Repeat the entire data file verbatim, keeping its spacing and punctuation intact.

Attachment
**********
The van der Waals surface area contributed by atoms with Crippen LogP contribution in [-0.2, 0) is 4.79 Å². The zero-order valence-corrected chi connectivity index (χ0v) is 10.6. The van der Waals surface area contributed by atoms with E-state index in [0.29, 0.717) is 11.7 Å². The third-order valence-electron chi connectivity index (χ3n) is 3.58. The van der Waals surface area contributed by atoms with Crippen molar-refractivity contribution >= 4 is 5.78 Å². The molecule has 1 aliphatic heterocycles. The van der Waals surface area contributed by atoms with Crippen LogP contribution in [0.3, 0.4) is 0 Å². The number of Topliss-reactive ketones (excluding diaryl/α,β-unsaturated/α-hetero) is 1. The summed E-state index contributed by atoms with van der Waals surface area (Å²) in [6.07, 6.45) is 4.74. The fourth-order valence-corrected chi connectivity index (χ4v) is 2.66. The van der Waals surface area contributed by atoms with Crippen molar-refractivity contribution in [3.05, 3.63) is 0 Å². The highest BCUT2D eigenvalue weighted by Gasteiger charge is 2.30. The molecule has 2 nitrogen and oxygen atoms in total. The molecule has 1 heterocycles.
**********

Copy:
The van der Waals surface area contributed by atoms with Crippen LogP contribution in [-0.2, 0) is 4.79 Å². The zero-order valence-corrected chi connectivity index (χ0v) is 10.6. The van der Waals surface area contributed by atoms with E-state index in [0.29, 0.717) is 11.7 Å². The third-order valence-electron chi connectivity index (χ3n) is 3.58. The van der Waals surface area contributed by atoms with Crippen molar-refractivity contribution >= 4 is 5.78 Å². The molecule has 1 aliphatic heterocycles. The van der Waals surface area contributed by atoms with Crippen LogP contribution in [0.3, 0.4) is 0 Å². The number of Topliss-reactive ketones (excluding diaryl/α,β-unsaturated/α-hetero) is 1. The summed E-state index contributed by atoms with van der Waals surface area (Å²) in [6.07, 6.45) is 4.74. The fourth-order valence-corrected chi connectivity index (χ4v) is 2.66. The van der Waals surface area contributed by atoms with Crippen molar-refractivity contribution in [3.05, 3.63) is 0 Å². The highest BCUT2D eigenvalue weighted by Gasteiger charge is 2.30. The molecule has 2 nitrogen and oxygen atoms in total. The molecule has 1 heterocycles.